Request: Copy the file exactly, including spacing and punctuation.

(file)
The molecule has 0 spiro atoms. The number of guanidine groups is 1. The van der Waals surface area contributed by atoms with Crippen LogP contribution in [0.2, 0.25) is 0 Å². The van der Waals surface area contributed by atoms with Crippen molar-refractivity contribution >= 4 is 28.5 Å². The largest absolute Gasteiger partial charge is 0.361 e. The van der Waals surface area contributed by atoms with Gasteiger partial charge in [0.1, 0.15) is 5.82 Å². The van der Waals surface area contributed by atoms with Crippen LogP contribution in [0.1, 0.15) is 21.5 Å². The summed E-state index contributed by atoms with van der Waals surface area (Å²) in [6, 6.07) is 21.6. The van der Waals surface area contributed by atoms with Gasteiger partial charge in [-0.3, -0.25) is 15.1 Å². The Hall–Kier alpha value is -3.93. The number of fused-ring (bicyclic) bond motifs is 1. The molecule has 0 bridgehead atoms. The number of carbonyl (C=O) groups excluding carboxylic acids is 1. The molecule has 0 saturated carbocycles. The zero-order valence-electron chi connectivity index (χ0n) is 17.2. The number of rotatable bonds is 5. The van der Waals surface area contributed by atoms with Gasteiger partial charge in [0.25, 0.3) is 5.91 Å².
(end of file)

The molecule has 0 spiro atoms. The number of guanidine groups is 1. The van der Waals surface area contributed by atoms with Crippen LogP contribution in [0.2, 0.25) is 0 Å². The van der Waals surface area contributed by atoms with Crippen molar-refractivity contribution >= 4 is 28.5 Å². The largest absolute Gasteiger partial charge is 0.361 e. The van der Waals surface area contributed by atoms with Gasteiger partial charge in [0.1, 0.15) is 5.82 Å². The van der Waals surface area contributed by atoms with Crippen LogP contribution in [0.1, 0.15) is 21.5 Å². The summed E-state index contributed by atoms with van der Waals surface area (Å²) in [6, 6.07) is 21.6. The van der Waals surface area contributed by atoms with Gasteiger partial charge in [-0.3, -0.25) is 15.1 Å². The Hall–Kier alpha value is -3.93. The number of fused-ring (bicyclic) bond motifs is 1. The molecule has 0 bridgehead atoms. The number of carbonyl (C=O) groups excluding carboxylic acids is 1. The molecule has 0 saturated carbocycles. The zero-order valence-electron chi connectivity index (χ0n) is 17.2. The number of rotatable bonds is 5. The van der Waals surface area contributed by atoms with Gasteiger partial charge in [0.25, 0.3) is 5.91 Å².